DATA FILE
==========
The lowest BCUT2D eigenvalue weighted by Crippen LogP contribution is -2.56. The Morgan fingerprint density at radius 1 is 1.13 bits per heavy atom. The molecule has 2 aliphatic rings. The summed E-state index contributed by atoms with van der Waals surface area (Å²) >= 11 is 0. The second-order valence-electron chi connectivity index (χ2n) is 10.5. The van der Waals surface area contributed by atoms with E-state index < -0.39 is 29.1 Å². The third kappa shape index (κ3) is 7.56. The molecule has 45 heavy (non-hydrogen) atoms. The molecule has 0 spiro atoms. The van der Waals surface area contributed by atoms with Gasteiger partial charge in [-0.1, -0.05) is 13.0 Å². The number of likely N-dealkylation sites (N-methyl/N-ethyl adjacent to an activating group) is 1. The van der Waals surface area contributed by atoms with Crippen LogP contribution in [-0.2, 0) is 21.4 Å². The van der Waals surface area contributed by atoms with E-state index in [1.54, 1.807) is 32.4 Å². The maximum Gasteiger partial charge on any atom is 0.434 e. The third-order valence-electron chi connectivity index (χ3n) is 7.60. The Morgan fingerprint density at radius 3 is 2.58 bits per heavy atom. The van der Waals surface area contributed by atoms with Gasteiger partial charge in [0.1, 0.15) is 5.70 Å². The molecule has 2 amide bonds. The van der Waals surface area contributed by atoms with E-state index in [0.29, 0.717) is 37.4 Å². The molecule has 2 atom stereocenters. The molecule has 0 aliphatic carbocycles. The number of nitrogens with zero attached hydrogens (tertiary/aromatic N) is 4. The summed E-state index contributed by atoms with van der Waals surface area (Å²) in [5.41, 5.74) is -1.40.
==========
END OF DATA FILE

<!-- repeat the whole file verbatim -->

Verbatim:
The lowest BCUT2D eigenvalue weighted by Crippen LogP contribution is -2.56. The Morgan fingerprint density at radius 1 is 1.13 bits per heavy atom. The molecule has 2 aliphatic rings. The summed E-state index contributed by atoms with van der Waals surface area (Å²) >= 11 is 0. The second-order valence-electron chi connectivity index (χ2n) is 10.5. The van der Waals surface area contributed by atoms with E-state index < -0.39 is 29.1 Å². The third kappa shape index (κ3) is 7.56. The molecule has 45 heavy (non-hydrogen) atoms. The molecule has 0 spiro atoms. The van der Waals surface area contributed by atoms with Gasteiger partial charge in [-0.1, -0.05) is 13.0 Å². The number of likely N-dealkylation sites (N-methyl/N-ethyl adjacent to an activating group) is 1. The van der Waals surface area contributed by atoms with Crippen LogP contribution in [-0.2, 0) is 21.4 Å². The van der Waals surface area contributed by atoms with E-state index in [1.54, 1.807) is 32.4 Å². The maximum Gasteiger partial charge on any atom is 0.434 e. The third-order valence-electron chi connectivity index (χ3n) is 7.60. The Morgan fingerprint density at radius 3 is 2.58 bits per heavy atom. The van der Waals surface area contributed by atoms with Gasteiger partial charge in [0.1, 0.15) is 5.70 Å². The molecule has 2 amide bonds. The van der Waals surface area contributed by atoms with E-state index in [0.29, 0.717) is 37.4 Å². The molecule has 2 atom stereocenters. The molecule has 0 aliphatic carbocycles. The number of nitrogens with zero attached hydrogens (tertiary/aromatic N) is 4. The summed E-state index contributed by atoms with van der Waals surface area (Å²) in [5.41, 5.74) is -1.40.